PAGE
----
• Accademic Unit
    Faculty of Theology
  • Course
    Licentiate in Theology majoring in Dogmatic Theology

Contenuti: “The sentence Jesus has risen...expresses that primitive experience on which all Christian faith is grounded” (J. Ratzinger). Indeed. But how is this experience to be understood? What is its significance for human life and destiny? How can resurrection be spoken of in terms accessible to contemporary postmodern consciousness? What are the ‘false trails’ to be avoided in attempts to grasp the meaning of Christian faith in the ‘resurrection of the body’? And what difference does such faith make to how we live together as a human community in a threatened world? It is to questions such as these that this course will be devoted. It will draw mainly on the writings of Roman Catholic theologians in recent decades. Obiettivi: To introduce participants to what contemporary Catholic theologians are saying about the resurrection of Jesus Christ and its relationship to Christians’ own hope of resurrection; to identify understandings of the resurrection today that are both consonant with Christian tradition and capable of dialogue with contemporary thought; and to explore the significance of resurrection faith for living a Christian life in the 21st century. Metodo di insegnamento: Lectures and discussions. Modalità di valutazione: Exam oral o Research paper.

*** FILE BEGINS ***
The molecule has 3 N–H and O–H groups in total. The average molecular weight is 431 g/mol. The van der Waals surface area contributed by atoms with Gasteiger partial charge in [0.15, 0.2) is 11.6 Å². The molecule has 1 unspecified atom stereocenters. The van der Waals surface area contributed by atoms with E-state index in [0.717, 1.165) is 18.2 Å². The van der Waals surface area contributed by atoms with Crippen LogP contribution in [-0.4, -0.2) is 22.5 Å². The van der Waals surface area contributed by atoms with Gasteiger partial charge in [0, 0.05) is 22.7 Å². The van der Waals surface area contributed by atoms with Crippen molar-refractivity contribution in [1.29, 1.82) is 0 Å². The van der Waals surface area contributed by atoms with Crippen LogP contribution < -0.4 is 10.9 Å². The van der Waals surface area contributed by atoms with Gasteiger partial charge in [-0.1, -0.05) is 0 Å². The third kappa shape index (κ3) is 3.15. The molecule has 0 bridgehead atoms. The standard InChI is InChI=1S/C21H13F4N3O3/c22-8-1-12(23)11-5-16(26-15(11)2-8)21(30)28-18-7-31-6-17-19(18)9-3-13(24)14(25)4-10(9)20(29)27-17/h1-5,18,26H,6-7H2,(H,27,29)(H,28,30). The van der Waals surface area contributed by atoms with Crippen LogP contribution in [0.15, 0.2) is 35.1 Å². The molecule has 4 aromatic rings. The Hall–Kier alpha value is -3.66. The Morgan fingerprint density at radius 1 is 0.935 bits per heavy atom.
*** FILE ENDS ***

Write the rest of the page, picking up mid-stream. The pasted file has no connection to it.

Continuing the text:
• Semestre: 1° Semestre
  • ECTS: 3



Lesson schedule/Room

Semester Day From To Room Floor Building Notes
1° Semestre Martedì 10.30 11.15 C215 2 Centrale
1° Semestre Martedì 11.30 12.15 C215 2 Centrale


  • A. Kelly, The Resurrection Effect: Transforming Christian Life and Thought, New York 2008; J.F. Moloney, The Resurrection of the Messiah: A Narrative Commentary on the Resurrection Accounts in the Four Gospels, New York 2013; L. Novakovic, Resurrection: A Guide for the Perplexed, London 2016; G. O’Collins, Believing in the Resurrection: The Meaning and Promise of the Risen Jesus, New York 2012; B.P. Prusak, “Bodily Resurrection in Catholic Perspectives” Theological Studies 61:1 (2000), 64-105.